Jamaican singer Stevie Face – who has had several number one hits in his native Jamaica – has recently released his third album. My Time is, just like its predecessor Tell It Like It Is, mostly produced by award-winning producer Paul “Computer Paul” Henton.
The set is an 18 track combination of lovers rock, well-known covers and more rootsy efforts. It’s mostly slick and smooth and expect song titles like Never Give Up On You and Missing You So Much along with lines like “I’m not leaving, I need you in my life, baby, I may not have so much to give, no fancy cars, no privilege, but this is certain, my love is genuine” and “you got me weak in the knees, I can’t even sleep, believe me, baby”.
Da Lovin’ Yah Nice is lead single off the set. It’s an infectious effort voiced over a vintage Studio One riddim. Two collaborations are also included. Both with UK artists. One with Jack Radics and one with sophisticated lovers rock star Adele Harley.
Together with Adele Harley Stevie Face takes on Brotherhood of Man’s folk-pop classic United We Stand and it comes complete with orchestral strings and a grand chorus. Just as majestic is a bouncy version of U2’s Still Haven’t Found What I’m Looking For.
Stevie Face has a powerful tenor voice and My Time is a mature and catchy album with a rich sound, and it will probably go very well with more traditional reggae fans.
P-E-N-T-A-T-E-U-C-H, Pentateuch. Try to spell this band name quick. I have, and I wasn’t too successful. Fortunately though, Pentateuch’s music is easier to get acquainted with.
This hard-spelled band has taken their name from the first five books of the Old Testament and is one of the latest additions in the recent Jamaican band craze fueled by veterans such as Dubtonic Kru.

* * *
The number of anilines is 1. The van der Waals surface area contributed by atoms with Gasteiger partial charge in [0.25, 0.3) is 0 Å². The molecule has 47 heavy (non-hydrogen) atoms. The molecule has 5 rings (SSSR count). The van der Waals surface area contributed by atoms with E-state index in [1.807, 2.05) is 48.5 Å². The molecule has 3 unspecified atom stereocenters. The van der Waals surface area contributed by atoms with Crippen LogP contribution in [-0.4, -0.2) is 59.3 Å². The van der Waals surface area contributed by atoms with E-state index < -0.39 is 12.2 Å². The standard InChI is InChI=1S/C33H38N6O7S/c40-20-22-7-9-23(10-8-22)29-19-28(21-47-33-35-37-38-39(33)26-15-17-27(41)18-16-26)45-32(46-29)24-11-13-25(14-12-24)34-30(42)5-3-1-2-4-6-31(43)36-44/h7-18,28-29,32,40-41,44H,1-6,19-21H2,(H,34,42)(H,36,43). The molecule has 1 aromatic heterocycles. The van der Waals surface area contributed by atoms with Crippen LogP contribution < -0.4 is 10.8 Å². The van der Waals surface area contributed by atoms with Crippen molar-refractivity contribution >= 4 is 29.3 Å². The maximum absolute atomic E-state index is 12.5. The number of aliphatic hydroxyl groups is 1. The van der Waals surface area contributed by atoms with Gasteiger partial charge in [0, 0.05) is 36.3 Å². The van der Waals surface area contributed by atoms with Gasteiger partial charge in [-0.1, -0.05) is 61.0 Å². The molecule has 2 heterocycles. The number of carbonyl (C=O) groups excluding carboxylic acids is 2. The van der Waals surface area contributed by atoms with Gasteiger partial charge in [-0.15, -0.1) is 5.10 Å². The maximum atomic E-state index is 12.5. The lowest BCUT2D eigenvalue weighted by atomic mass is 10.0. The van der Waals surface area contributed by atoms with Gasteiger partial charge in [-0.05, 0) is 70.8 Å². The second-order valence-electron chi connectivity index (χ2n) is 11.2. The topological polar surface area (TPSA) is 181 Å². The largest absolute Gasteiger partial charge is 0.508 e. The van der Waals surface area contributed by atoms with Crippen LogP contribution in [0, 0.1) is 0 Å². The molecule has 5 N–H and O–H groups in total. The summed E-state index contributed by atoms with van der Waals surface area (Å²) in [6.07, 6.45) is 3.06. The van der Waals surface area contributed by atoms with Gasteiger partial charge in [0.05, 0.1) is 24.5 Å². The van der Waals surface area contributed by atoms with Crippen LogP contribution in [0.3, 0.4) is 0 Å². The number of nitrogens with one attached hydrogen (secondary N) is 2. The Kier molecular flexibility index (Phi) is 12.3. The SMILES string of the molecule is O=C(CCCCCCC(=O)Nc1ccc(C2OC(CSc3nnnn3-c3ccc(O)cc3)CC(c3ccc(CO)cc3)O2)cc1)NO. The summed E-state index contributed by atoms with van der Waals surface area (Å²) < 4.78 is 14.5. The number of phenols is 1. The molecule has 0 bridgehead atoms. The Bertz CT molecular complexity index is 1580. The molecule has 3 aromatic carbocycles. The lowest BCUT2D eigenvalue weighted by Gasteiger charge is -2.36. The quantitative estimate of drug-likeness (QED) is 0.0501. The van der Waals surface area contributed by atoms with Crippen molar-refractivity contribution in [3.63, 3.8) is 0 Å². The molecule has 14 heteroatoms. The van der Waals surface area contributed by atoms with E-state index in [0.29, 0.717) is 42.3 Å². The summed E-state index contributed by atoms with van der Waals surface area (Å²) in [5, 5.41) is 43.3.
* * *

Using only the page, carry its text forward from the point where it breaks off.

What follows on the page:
They formed in 2009 at the legendary Edna Manley College of the Visual and Performing Arts in Kingston and their debut single Black Face led to a collaboration with producer Paul “Computer Paul” Blake, who has helmed production on their debut album The Genesis, which also happens to be the name of the first book in the Old Testament.
This 14 track set with a distinct 70’s UK feel to it features mostly roots reggae with lyrics dealing with familiar themes such as emancipation, equality and repatriation.
But it also boasts smooth lovers cuts like Changed Girl and the acoustic Unwritten. Most surprising is however the closing tune Nothing But Love, a track with a clear 80’s soul vibe with its pulsating bass lines, pounding drums, rock guitar and a memorable keyboard hook.
Kevor Williams’ fragile and gentle singing is at its best in the up-tempo tunes, especially the Bunny Wailer cover Armagideon and Kingston, which is very similar to early Black Uhuru with its haunting backing vocals.
The Genesis bodes well for future releases and shows that there is still an interest for Jamaican bands and live recorded music.